The riparian zone along the creek is dominated by coyote willow with some narrowleaf cottonwood and chokecherry intermixed. East of the creek are wet meadows followed by a ponderosa pine forest with an understory of Gambel oak. On the west side of the park is a conifer forest of Douglas fir, limber pine, blue spruce, Engelmann spruce, bristlecone pine, white fir, and quaking aspen, again with a Gambel oak understory.[1] Species diversity is lower at the north and south ends of the park. Coyote Creek State Park is known for its wildflowers, such as geraniums, sunflowers, irises, and primroses.[3]

Mammals known to inhabit the immediate area include black bears, cougars, elk, mule deer, red and gray foxes, bobcats, coyotes, skunks, and porcupines. Beavers have created small pools along the creek with their dams. These ponds have benefited the game fish, which include rainbow trout, brown trout, Rio Grande cutthroat trout, and white suckers. Numerous bird species have been identified in the park, and the endangered southwestern subspecies of the willow flycatcher nests and breeds along Coyote Creek.[1]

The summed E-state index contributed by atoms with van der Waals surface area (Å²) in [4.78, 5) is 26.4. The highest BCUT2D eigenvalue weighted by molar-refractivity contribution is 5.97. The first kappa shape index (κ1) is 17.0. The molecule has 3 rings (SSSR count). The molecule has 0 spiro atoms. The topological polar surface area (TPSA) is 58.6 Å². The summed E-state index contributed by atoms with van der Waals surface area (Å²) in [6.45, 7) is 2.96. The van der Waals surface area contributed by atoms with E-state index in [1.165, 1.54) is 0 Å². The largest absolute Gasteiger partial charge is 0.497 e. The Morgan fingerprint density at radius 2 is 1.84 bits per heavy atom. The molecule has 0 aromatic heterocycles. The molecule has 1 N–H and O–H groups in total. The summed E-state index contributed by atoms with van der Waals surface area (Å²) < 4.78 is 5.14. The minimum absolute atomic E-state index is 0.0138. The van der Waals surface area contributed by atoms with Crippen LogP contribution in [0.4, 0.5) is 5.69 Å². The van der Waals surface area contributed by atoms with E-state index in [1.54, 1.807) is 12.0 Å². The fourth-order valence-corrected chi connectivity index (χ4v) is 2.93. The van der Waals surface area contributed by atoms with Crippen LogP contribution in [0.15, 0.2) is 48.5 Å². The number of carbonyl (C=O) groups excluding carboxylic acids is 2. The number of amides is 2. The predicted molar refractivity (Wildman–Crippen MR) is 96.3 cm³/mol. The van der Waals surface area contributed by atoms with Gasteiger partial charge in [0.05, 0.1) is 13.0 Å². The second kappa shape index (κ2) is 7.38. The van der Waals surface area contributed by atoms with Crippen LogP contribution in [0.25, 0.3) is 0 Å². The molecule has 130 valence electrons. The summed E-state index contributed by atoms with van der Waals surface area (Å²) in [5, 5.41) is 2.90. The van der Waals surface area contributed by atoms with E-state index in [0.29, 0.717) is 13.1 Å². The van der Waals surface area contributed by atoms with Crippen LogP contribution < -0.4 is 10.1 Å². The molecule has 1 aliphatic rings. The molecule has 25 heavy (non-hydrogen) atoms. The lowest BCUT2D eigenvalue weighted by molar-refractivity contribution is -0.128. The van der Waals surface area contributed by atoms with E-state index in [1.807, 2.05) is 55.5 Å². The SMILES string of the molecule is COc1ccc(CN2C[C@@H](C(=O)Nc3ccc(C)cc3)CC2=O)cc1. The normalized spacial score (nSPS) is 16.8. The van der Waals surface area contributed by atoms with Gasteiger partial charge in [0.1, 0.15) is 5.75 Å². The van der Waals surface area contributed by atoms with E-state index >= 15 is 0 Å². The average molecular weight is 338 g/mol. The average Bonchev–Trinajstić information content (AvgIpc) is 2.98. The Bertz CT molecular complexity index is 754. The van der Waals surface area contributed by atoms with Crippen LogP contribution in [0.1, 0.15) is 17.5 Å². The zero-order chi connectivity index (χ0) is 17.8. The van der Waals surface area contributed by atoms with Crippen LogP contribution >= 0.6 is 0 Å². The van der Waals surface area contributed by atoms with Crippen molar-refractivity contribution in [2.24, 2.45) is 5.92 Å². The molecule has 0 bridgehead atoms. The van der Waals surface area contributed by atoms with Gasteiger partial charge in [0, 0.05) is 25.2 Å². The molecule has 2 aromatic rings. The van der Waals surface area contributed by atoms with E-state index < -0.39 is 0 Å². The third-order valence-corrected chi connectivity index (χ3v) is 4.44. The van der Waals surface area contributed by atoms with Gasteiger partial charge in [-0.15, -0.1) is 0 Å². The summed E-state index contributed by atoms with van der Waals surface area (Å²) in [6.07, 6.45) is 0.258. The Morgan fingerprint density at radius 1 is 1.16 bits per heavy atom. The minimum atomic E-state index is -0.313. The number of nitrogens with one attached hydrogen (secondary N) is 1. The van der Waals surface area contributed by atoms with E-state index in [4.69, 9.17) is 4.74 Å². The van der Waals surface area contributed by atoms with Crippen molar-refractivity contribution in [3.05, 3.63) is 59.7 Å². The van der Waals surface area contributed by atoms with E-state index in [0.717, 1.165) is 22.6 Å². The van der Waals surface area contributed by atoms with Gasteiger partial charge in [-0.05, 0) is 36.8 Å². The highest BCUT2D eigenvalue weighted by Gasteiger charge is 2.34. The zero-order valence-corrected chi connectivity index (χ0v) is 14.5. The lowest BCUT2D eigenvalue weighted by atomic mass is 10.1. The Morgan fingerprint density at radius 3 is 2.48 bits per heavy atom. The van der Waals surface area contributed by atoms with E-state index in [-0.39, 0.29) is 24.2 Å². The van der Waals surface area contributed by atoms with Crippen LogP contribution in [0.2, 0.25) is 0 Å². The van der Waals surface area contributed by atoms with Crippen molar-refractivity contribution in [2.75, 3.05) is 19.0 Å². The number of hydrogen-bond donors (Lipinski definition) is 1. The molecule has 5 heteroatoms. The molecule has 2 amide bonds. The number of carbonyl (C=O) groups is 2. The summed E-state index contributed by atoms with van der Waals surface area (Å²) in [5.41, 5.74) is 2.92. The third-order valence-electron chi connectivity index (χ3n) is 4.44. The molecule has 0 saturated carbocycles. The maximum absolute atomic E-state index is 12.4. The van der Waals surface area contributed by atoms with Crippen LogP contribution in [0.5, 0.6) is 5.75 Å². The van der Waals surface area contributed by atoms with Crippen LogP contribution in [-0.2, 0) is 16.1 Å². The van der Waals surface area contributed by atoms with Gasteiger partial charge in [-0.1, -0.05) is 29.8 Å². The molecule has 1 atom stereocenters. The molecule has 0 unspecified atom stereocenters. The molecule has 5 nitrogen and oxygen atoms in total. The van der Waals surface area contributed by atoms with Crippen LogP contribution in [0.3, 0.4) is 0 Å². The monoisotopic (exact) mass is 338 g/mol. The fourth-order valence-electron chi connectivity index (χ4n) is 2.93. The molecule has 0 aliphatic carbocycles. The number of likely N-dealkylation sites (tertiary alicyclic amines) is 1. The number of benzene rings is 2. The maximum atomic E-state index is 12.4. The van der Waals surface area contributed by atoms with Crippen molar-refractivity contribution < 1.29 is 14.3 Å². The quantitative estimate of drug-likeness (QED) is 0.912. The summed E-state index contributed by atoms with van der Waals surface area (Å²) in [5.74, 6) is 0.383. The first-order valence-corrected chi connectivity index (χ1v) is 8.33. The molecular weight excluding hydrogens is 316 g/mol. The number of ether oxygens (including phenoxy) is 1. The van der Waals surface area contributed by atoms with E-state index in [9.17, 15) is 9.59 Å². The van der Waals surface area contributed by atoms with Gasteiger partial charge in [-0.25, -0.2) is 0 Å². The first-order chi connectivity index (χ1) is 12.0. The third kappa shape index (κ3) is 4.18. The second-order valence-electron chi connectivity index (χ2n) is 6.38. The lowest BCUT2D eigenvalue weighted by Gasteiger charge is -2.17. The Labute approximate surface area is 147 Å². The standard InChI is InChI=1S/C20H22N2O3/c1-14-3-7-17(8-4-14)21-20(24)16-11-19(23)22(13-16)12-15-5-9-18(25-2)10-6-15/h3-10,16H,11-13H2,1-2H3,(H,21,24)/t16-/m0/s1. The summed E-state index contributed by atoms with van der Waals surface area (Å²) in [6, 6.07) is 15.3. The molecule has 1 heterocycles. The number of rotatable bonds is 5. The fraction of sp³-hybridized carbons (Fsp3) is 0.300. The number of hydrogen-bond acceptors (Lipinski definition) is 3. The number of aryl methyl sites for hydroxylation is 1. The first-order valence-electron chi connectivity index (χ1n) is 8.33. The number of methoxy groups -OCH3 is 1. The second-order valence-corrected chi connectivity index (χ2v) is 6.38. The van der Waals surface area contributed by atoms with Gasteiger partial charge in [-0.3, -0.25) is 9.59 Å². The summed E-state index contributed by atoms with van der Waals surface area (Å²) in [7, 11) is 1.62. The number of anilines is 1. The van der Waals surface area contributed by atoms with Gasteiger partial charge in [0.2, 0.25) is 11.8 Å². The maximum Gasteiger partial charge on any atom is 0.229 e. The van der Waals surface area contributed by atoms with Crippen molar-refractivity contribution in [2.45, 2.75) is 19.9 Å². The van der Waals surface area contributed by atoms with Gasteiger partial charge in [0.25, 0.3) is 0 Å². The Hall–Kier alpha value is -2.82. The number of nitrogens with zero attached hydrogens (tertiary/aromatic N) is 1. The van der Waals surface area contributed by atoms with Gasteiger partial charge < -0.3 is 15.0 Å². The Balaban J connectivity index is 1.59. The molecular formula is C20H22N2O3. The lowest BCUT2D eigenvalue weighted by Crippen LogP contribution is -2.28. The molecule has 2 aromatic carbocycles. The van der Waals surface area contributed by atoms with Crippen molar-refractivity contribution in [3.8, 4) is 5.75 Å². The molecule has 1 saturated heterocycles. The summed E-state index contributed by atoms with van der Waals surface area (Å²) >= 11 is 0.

History[edit]

The Coyote Creek area was inhabited by Native Americans for centuries, although no significant archaeological sites have been found within the park.[1] Settlement by Euro-Americans began in 1837 when three residents of Taos received a community land grant from the Mexican government.[4] The Coyote Creek valley was farmed and many sections were held as community property. With the annexation of New Mexico by the United States in 1846, the grant only narrowly succeeded in being honored. However Stephen Benton Elkins and Thomas B. Catron began buying up community lands, so in defense the residents of Guadalupita divided up and privatized the remaining common parcels in 1889.[4]